|Exploration 5C: Focus on protecting prisoners|
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NOTE: In these materials, the term "prisoner" refers to a person, whether a combatant or a civilian, who is detained as a result of an armed conflict.
You probably have questions like "How can the law protect prisoners after they are put into prison?" or "Who will be able to find out what happens to them?" in your "No easy answers " corner. For more information on "No easy answers," see the Methodology section.
This exploration addresses such questions by focusing on compliance with the law and on monitoring prisoner treatment.
AN INTERNATIONAL COMMITMENT
The ICRC is mandated by the international community to visit prisoners of war and others detained in relation to armed conflict to verify whether they are being treated according to relevant international standards. It also seeks to visit those held in situations of internal violence.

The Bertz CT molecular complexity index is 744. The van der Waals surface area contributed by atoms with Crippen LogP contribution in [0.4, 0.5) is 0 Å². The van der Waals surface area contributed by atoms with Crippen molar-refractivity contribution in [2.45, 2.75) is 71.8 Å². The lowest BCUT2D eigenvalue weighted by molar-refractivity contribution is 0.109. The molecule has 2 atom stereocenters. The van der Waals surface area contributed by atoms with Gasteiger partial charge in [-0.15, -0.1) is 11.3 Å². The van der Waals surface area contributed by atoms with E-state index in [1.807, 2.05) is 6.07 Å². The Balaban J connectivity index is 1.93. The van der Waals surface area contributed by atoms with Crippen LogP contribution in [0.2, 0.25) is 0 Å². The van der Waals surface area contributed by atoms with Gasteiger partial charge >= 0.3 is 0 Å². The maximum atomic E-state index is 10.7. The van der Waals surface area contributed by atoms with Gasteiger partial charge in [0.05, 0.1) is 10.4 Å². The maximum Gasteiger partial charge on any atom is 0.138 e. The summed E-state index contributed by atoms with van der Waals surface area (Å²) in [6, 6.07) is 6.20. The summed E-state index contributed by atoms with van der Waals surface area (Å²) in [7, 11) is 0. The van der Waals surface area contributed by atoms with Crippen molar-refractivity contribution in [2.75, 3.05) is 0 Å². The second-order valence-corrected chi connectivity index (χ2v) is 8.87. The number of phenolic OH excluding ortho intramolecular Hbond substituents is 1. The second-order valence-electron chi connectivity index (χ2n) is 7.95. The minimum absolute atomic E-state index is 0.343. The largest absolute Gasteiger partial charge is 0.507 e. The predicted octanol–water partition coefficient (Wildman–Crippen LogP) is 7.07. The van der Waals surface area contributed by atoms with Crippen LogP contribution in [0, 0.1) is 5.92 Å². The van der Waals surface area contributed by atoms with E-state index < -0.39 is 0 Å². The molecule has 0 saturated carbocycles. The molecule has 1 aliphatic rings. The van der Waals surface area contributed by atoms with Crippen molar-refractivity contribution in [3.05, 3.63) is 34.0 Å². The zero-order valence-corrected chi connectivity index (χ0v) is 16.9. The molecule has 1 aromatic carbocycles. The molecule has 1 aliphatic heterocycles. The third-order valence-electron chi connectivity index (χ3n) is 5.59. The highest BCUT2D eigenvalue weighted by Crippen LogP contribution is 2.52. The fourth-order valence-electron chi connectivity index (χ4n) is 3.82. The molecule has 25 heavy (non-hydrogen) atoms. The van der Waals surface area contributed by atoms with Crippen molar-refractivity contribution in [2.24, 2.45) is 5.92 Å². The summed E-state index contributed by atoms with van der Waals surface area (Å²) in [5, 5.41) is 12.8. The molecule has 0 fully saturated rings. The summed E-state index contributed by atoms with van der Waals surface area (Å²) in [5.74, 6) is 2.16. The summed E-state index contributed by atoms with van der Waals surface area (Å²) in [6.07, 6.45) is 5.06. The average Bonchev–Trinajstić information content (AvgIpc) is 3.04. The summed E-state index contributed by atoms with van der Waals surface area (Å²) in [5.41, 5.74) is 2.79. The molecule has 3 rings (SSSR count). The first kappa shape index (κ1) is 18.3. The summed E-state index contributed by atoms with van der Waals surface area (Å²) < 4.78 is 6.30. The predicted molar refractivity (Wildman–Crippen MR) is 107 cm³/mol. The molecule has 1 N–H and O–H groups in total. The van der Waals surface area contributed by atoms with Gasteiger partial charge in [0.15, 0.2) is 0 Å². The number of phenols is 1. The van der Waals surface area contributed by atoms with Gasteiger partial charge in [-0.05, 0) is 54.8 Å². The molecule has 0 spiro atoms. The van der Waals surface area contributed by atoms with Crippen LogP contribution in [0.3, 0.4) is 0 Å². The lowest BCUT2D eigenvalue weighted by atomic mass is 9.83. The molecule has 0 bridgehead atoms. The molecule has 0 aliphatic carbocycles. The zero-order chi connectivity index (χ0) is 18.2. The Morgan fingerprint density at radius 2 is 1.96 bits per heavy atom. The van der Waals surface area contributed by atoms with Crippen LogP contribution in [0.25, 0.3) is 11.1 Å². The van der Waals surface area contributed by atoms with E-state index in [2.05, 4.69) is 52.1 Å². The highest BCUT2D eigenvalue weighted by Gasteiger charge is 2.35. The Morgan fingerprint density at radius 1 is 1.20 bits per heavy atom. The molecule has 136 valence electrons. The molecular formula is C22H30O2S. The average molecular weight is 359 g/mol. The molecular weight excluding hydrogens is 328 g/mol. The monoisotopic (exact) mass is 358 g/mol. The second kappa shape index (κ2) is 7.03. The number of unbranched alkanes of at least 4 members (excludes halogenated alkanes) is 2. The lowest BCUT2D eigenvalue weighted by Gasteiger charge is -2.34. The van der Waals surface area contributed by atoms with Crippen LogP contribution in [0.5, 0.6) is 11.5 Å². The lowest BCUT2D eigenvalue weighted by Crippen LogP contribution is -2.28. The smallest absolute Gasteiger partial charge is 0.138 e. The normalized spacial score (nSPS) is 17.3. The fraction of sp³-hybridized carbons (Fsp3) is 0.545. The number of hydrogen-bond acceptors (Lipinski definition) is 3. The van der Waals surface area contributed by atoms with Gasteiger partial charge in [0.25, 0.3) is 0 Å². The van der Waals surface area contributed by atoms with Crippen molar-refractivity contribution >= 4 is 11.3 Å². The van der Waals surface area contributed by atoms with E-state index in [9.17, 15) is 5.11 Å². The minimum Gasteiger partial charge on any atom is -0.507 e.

For more on how the ICRC strives to ensure the humane treatment of prisoners of war and other detainees held in relation to armed conflict or situations of internal violence, see Strengthening protection and respect for prisoners and detainees at the ICRC website.
One consequence of armed conflict is taking and holding of prisoners. In Exploration 5C, students study the rules of international humanitarian law (IHL) that are specifically intended to protect prisoners. They learn about one of the tasks performed by the International Committee of the Red Cross (ICRC): visiting prisoners in order to assess the extent to which their captors are complying with these rules of IHL. Students also explore the dilemmas that such prison visits can create for humanitarian workers.